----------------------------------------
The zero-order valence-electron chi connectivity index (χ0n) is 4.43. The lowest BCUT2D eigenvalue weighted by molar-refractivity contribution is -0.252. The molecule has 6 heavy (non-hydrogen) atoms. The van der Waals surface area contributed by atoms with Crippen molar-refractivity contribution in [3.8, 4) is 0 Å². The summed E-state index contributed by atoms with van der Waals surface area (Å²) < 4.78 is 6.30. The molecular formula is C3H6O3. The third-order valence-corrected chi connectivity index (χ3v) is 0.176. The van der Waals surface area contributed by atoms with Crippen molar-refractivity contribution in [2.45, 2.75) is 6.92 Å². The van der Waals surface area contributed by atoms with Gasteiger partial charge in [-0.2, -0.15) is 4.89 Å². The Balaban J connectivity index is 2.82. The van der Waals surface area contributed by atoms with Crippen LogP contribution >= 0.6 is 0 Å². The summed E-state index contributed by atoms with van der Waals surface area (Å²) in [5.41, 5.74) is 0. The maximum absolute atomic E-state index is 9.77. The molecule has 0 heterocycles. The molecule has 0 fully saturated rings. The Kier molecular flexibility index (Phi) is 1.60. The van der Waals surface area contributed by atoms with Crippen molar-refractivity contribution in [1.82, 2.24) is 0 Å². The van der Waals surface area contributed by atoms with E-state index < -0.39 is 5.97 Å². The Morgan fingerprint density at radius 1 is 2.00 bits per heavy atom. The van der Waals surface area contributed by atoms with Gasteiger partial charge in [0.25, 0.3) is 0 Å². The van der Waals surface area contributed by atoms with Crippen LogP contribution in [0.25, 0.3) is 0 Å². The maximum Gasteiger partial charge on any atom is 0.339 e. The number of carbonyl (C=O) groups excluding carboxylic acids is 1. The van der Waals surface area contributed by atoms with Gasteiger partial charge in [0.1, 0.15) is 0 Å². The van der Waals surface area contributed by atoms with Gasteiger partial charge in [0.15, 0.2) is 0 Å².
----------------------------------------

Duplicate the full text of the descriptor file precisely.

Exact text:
The zero-order valence-electron chi connectivity index (χ0n) is 4.43. The lowest BCUT2D eigenvalue weighted by molar-refractivity contribution is -0.252. The molecule has 6 heavy (non-hydrogen) atoms. The van der Waals surface area contributed by atoms with Crippen molar-refractivity contribution in [3.8, 4) is 0 Å². The summed E-state index contributed by atoms with van der Waals surface area (Å²) < 4.78 is 6.30. The molecular formula is C3H6O3. The third-order valence-corrected chi connectivity index (χ3v) is 0.176. The van der Waals surface area contributed by atoms with Crippen molar-refractivity contribution in [2.45, 2.75) is 6.92 Å². The van der Waals surface area contributed by atoms with Gasteiger partial charge in [-0.2, -0.15) is 4.89 Å². The Balaban J connectivity index is 2.82. The van der Waals surface area contributed by atoms with Crippen LogP contribution >= 0.6 is 0 Å². The summed E-state index contributed by atoms with van der Waals surface area (Å²) in [5.41, 5.74) is 0. The maximum absolute atomic E-state index is 9.77. The molecule has 0 heterocycles. The molecule has 0 fully saturated rings. The Kier molecular flexibility index (Phi) is 1.60. The van der Waals surface area contributed by atoms with Crippen molar-refractivity contribution in [1.82, 2.24) is 0 Å². The van der Waals surface area contributed by atoms with E-state index < -0.39 is 5.97 Å². The Morgan fingerprint density at radius 1 is 2.00 bits per heavy atom. The van der Waals surface area contributed by atoms with Gasteiger partial charge in [0.25, 0.3) is 0 Å². The van der Waals surface area contributed by atoms with Crippen LogP contribution in [0.25, 0.3) is 0 Å². The maximum Gasteiger partial charge on any atom is 0.339 e. The number of carbonyl (C=O) groups excluding carboxylic acids is 1. The van der Waals surface area contributed by atoms with Gasteiger partial charge in [0.1, 0.15) is 0 Å². The van der Waals surface area contributed by atoms with Gasteiger partial charge in [0.15, 0.2) is 0 Å².